In a 38 game Premier League season, most clubs are going to have a game which leaves them feeling angry, bitter and hard done by. Fans of Stoke City may be able to take some solace from the fact that their side appear to have got theirs out of the way early after Saturday’s 2-1 home defeat to Tottenham. The 24,000 home fans leaving the Britannia Stadium’s first fixture of the 2010/11 campaign could still be heard to curse their luck though, having watched the Potters undone by one freak Gareth Bale goal and one so stunnigly good it must be classed as freak, despite being well worth a point at least against their more illustrious opposition, having had double their number of shots on target. Factor into this a clear late Stoke goal denied by referee Chris Foy, numerous petty decisions that seemed to go against the hosts and a season-ending injury suffered by home striker Mamady Sidibe it’s little wonder that the overriding emotion in one corner of North Staffordshire on Saturday night was one of extreme frustration.
Stoke captain Ryan Shawcross shows a sense of frustration shared by thousands of his fans
Just a few hours earlier, as the game kicked off, the mood was very different, with the 24,000 home fans in the crowd full of early season optimism despite Stoke’s opening day defeat at Wolves a week before. Though it was Tottenham who had the best of the early possession, assuredly stroking the ball around the midfield they had packed in the absence of fit forwards, Spurs ‘keeper Heurelho Gomes was the first to be tested, blocking a speculative drive from Stoke manager Tony Pulis’s newest signing, striker-cum-winger Jonathan Walters, who enjoyed a lively debut.
Nineteen minutes in though, just as the renowned Britannia Stadium atmosphere was beginning to build, Spurs silenced the home fans. Danny Collins, usually Pulis’s second-choice left back, had been selected ahead of Danny Higginbotham for the game as he was deemed better able to cope with the lively Tottenham wing duo of Bale and Aaron Lennon, but he was left looking foolish when the latter cleverly picked out the former, who, after a scramble in the six yard box, inadvertently but very successfully deflected the ball into Thomas Sorensen’s net off of his face.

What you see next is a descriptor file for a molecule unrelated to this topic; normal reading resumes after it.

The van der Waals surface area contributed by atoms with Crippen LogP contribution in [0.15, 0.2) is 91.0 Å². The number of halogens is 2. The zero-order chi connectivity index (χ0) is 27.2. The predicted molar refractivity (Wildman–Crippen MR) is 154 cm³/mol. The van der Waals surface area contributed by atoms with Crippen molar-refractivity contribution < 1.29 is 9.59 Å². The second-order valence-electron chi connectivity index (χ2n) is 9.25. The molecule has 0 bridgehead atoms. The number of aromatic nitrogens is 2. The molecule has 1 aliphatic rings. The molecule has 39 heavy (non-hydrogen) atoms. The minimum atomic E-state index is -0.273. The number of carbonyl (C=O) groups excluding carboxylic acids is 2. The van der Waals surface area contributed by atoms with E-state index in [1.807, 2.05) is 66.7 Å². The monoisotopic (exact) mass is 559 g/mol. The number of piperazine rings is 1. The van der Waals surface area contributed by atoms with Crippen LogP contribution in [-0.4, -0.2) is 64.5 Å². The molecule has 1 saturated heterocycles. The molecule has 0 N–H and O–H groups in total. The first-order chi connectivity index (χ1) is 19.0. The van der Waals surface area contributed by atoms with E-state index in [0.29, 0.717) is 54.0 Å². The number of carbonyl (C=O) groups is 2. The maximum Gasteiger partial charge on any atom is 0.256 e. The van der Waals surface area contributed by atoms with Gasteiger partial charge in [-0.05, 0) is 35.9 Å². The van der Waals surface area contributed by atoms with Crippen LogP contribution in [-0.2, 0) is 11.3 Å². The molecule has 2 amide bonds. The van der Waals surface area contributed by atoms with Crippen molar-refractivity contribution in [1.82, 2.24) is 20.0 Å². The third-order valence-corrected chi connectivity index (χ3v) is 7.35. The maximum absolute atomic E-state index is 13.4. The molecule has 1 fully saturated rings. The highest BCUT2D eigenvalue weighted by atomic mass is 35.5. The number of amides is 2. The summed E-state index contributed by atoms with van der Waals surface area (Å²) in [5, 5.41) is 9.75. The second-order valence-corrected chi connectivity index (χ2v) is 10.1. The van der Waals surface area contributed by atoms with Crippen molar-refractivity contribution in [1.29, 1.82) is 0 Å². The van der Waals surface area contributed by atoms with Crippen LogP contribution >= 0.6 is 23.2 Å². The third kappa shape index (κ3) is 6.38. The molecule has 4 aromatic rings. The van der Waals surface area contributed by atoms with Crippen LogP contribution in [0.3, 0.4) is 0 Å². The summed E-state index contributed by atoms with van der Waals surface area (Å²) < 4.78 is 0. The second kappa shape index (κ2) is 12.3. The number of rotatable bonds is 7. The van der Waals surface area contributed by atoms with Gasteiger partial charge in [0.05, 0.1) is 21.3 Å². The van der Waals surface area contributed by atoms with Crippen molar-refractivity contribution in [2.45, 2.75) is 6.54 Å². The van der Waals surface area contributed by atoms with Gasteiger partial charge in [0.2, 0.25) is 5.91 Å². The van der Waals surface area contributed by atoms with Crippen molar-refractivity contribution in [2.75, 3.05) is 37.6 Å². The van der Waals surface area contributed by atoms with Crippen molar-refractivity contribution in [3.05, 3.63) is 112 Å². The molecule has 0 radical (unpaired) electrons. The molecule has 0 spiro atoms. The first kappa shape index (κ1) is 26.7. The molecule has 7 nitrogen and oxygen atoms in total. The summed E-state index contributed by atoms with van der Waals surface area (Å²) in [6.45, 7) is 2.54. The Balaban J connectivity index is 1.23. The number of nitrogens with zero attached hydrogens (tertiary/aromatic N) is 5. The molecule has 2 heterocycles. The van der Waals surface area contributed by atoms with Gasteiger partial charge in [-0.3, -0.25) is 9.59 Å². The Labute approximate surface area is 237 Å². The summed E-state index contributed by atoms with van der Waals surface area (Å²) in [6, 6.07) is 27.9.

Gareth Bale celebrates his incredible strike
Pulis’s men responded brightly to the setback and when Ricardo Fuller poked home an equaliser just six minutes later when the visiting defence failed to deal with a corner from former player Matthew Etherington pressed on in an attempt to take the lead. Bale had other ideas. Again found by Lennon after a quick Spurs breakaway, the Welsh converted winger contorted his body in order to raise his left foot high enough to fire home a perfectly struck volley from a tight angle on the left side of Sorensen’s penalty area, Bale finding just the combination of pace and precision needed to beat the Dane, who was left rooted to the floor. The Spurs fans were jubilant, heralding a wondergoal, while even the most partisan of Stoke followers had to admit they had witnessed something special.
2-1 it stayed until half time, with Gomes saving well from a low Fuller strike, and despite a lot of effort, it was not until the introduction of Turkey striker Tuncay on the hour that the Potters really looked like beating the Brazilian. Tuncay, however, set about his task like a man possessed, seeing more of the ball in ten minutes than many players had done the whole match and very nearly bettering Gomes with a dipping, deflected shot from range. Gomes made a fine save though, and when he again denied Fuller and smothered the danger with Tuncay lurking as normal time came to a close, it looked like it was to be Tottenham’s day.
The furious Stoke players remonstrate with referee Chris Foy
Having looked dangerous from set-pieces all day, a late corner appeared to provide a last throw of the dice for Stoke. Etherington whipped it over, Gomes flapped and Walters stooped to force it over the line. Or so it appeared to almost everyone but Foy. Despite being perfectly placed to see the “goal”, he inexplicably looked to his assistant for guidance. Understandably with a crowd of bodies in the way, none was forthcoming and play was waved on, leaving Walters and his new teammates fuming. To cap Potteries dismay, substitute Sidibe, who had only been on the pitch for three minutes was then stretchered off having snapped an achilles tendon, an injury that will keep the target man sidelined for the best part of a year.
Foy soon did blow his whistle, but to signal the end of the game rather than a goal, allowing Tottenham to travel home with all three points, albeit somewhat fortuitously. Stoke are still yet to get off the mark for the season, and with a visit to rampant Chelsea next week look unlikely to do so very soon, but after a strong showing against tough opposition, more similar performances and perhaps just a pinch of luck should see Pulis’s men climbing the table in the weeks and months to come.